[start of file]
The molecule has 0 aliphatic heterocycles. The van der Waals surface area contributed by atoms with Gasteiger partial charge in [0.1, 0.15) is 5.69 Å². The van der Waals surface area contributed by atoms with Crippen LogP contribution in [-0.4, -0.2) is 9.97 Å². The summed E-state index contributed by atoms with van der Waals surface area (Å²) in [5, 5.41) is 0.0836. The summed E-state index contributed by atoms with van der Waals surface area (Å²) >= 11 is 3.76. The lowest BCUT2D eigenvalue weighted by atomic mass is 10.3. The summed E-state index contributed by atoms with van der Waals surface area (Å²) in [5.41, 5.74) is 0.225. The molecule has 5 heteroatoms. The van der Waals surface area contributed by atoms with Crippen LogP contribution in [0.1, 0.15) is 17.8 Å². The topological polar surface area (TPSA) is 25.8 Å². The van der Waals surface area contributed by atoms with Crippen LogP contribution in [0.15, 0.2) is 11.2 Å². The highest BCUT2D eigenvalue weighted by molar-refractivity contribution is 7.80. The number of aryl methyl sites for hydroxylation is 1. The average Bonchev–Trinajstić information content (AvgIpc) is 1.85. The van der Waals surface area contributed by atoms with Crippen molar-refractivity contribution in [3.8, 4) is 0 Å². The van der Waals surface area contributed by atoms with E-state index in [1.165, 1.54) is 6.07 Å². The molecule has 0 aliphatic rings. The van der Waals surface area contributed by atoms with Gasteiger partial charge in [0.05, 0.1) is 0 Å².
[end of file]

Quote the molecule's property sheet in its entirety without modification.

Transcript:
The molecule has 0 aliphatic heterocycles. The van der Waals surface area contributed by atoms with Gasteiger partial charge in [0.1, 0.15) is 5.69 Å². The van der Waals surface area contributed by atoms with Crippen LogP contribution in [-0.4, -0.2) is 9.97 Å². The summed E-state index contributed by atoms with van der Waals surface area (Å²) in [5, 5.41) is 0.0836. The summed E-state index contributed by atoms with van der Waals surface area (Å²) >= 11 is 3.76. The lowest BCUT2D eigenvalue weighted by atomic mass is 10.3. The summed E-state index contributed by atoms with van der Waals surface area (Å²) in [5.41, 5.74) is 0.225. The molecule has 5 heteroatoms. The van der Waals surface area contributed by atoms with Crippen LogP contribution in [0.1, 0.15) is 17.8 Å². The topological polar surface area (TPSA) is 25.8 Å². The van der Waals surface area contributed by atoms with Crippen LogP contribution in [0.15, 0.2) is 11.2 Å². The highest BCUT2D eigenvalue weighted by molar-refractivity contribution is 7.80. The number of aryl methyl sites for hydroxylation is 1. The average Bonchev–Trinajstić information content (AvgIpc) is 1.85. The van der Waals surface area contributed by atoms with Crippen molar-refractivity contribution in [3.8, 4) is 0 Å². The van der Waals surface area contributed by atoms with E-state index in [1.165, 1.54) is 6.07 Å². The molecule has 0 aliphatic rings. The van der Waals surface area contributed by atoms with Gasteiger partial charge in [0.05, 0.1) is 0 Å².